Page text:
Palliative care is a critical component of treating patients with cancer but is not always a subject in which oncologists are efficiently trained.
For adolescents and young adults specifically it has been shown that integrating principles of palliative care into standard oncology practice has a positive effect on a patient's experience during their period of cancer treatment.
According to the authors of this paper, there is a need for the creation of effective guidelines for implementing successful palliative care in adolescents and young adults with cancer.
The authors state that early stages of oncology training should include topics regarding palliative care in order to better prepare clinicians in this subject and the specific needs of young adults should be included within this training due to the ways in which this group is inherently different from adults who are diagnosed with cancer.
The authors of this article go into a detailed review of the unique epidemiologic, psychosocial, and developmental factors that make the provision of palliative care especially challenging in this age group and provide a theoretical framework for the integration of palliative care education.
Despite the challenges of providing this support to patients, especially for oncologists who are simultaneously focused on diagnosing and treating a patient’s cancer, it is a meaningful and important component of a patient’s treatment.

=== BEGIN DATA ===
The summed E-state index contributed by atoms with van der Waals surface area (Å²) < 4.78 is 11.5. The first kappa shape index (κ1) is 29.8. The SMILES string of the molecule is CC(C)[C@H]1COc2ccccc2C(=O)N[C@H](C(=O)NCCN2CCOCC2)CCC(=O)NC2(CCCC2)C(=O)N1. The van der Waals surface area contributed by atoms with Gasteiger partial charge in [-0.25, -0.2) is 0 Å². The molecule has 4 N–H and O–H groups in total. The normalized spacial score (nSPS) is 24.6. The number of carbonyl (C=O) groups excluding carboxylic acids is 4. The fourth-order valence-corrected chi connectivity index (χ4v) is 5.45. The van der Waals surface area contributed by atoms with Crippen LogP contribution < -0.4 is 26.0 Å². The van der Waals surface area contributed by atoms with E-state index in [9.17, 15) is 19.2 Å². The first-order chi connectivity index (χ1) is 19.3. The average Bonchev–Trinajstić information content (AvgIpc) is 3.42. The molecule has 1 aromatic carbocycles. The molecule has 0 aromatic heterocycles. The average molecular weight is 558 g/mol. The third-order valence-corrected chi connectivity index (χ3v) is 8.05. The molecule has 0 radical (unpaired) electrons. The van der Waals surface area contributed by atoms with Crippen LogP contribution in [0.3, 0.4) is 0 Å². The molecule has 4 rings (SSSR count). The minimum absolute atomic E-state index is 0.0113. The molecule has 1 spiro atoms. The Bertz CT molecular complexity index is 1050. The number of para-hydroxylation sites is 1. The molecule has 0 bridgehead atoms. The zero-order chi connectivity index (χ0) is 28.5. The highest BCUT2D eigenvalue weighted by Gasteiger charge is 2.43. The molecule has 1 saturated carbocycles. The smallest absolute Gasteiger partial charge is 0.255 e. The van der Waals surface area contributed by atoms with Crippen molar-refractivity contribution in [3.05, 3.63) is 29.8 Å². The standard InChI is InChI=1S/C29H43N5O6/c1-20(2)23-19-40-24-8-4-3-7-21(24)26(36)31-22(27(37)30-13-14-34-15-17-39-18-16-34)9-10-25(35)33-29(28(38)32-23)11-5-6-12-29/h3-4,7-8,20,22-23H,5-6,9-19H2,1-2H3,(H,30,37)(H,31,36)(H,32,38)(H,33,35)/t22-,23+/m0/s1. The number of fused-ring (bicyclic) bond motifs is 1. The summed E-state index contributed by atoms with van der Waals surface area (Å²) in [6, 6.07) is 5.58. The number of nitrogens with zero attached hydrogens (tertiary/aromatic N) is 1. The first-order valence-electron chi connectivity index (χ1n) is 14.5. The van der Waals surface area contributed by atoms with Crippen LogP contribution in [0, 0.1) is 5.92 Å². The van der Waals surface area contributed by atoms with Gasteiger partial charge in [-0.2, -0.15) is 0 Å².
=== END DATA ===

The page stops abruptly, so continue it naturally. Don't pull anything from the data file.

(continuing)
Professional communities provide the opportunity to connect, care, and share experiences specific to palliative care.
National and regional palliative care special interest groups are increasing in prevalence and presence. Shared educational formats across institutions, such as collaborative journal clubs and case study teaching seminars, expand trainee learning opportunities, models collaboration, and minimize programmatic redundancies.
EDUCATIONAL DOMAINS – A TRIPLE-PERSPECTIVE
In training clinicians to provide more appropriate and integrated care for AYAs, eliciting trainee, trainer, and patient perspectives on valuable teaching content provides multiviewpoint insight into essential education domains.
Table 3 presents an overview of trainee, trainer, and patient learning priorities, and Table 4 provides an example of goals and objectives.
(To view a larger version of Table 3, click here.)
(To view a larger version of Table 4, click here.)